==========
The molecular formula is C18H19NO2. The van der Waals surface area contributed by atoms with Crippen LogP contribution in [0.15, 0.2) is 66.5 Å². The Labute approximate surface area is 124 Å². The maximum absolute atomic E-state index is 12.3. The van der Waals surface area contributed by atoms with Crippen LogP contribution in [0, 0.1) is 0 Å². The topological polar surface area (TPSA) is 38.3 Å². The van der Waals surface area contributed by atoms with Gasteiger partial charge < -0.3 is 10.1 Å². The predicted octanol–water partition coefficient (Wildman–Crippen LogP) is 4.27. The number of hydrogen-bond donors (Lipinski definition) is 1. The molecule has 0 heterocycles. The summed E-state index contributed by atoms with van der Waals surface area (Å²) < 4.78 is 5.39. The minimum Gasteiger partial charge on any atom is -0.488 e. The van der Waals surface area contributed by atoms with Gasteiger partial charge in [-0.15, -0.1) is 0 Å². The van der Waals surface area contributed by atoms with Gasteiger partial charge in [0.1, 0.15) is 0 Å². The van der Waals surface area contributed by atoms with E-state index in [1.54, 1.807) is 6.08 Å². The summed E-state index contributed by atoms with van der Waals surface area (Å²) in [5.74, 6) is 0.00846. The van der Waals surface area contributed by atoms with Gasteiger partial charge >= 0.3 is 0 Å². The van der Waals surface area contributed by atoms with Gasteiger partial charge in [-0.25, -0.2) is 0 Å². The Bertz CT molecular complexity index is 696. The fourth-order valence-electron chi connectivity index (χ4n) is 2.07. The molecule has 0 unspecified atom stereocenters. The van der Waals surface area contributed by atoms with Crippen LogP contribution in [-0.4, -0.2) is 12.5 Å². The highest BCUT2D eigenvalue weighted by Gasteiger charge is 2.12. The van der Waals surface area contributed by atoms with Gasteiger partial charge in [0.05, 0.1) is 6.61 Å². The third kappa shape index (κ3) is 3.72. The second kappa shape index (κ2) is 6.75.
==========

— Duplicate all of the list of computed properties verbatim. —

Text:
The molecular formula is C18H19NO2. The van der Waals surface area contributed by atoms with Crippen LogP contribution in [0.15, 0.2) is 66.5 Å². The Labute approximate surface area is 124 Å². The maximum absolute atomic E-state index is 12.3. The van der Waals surface area contributed by atoms with Crippen LogP contribution in [0, 0.1) is 0 Å². The topological polar surface area (TPSA) is 38.3 Å². The van der Waals surface area contributed by atoms with Gasteiger partial charge < -0.3 is 10.1 Å². The predicted octanol–water partition coefficient (Wildman–Crippen LogP) is 4.27. The number of hydrogen-bond donors (Lipinski definition) is 1. The molecule has 0 heterocycles. The summed E-state index contributed by atoms with van der Waals surface area (Å²) < 4.78 is 5.39. The minimum Gasteiger partial charge on any atom is -0.488 e. The van der Waals surface area contributed by atoms with Gasteiger partial charge in [-0.15, -0.1) is 0 Å². The van der Waals surface area contributed by atoms with Gasteiger partial charge in [0.1, 0.15) is 0 Å². The van der Waals surface area contributed by atoms with E-state index in [1.54, 1.807) is 6.08 Å². The summed E-state index contributed by atoms with van der Waals surface area (Å²) in [5.74, 6) is 0.00846. The van der Waals surface area contributed by atoms with Gasteiger partial charge >= 0.3 is 0 Å². The van der Waals surface area contributed by atoms with Gasteiger partial charge in [-0.25, -0.2) is 0 Å². The Bertz CT molecular complexity index is 696. The fourth-order valence-electron chi connectivity index (χ4n) is 2.07. The molecule has 0 unspecified atom stereocenters. The van der Waals surface area contributed by atoms with Crippen LogP contribution in [-0.4, -0.2) is 12.5 Å². The highest BCUT2D eigenvalue weighted by Gasteiger charge is 2.12. The van der Waals surface area contributed by atoms with Gasteiger partial charge in [0.05, 0.1) is 6.61 Å². The third kappa shape index (κ3) is 3.72. The second kappa shape index (κ2) is 6.75.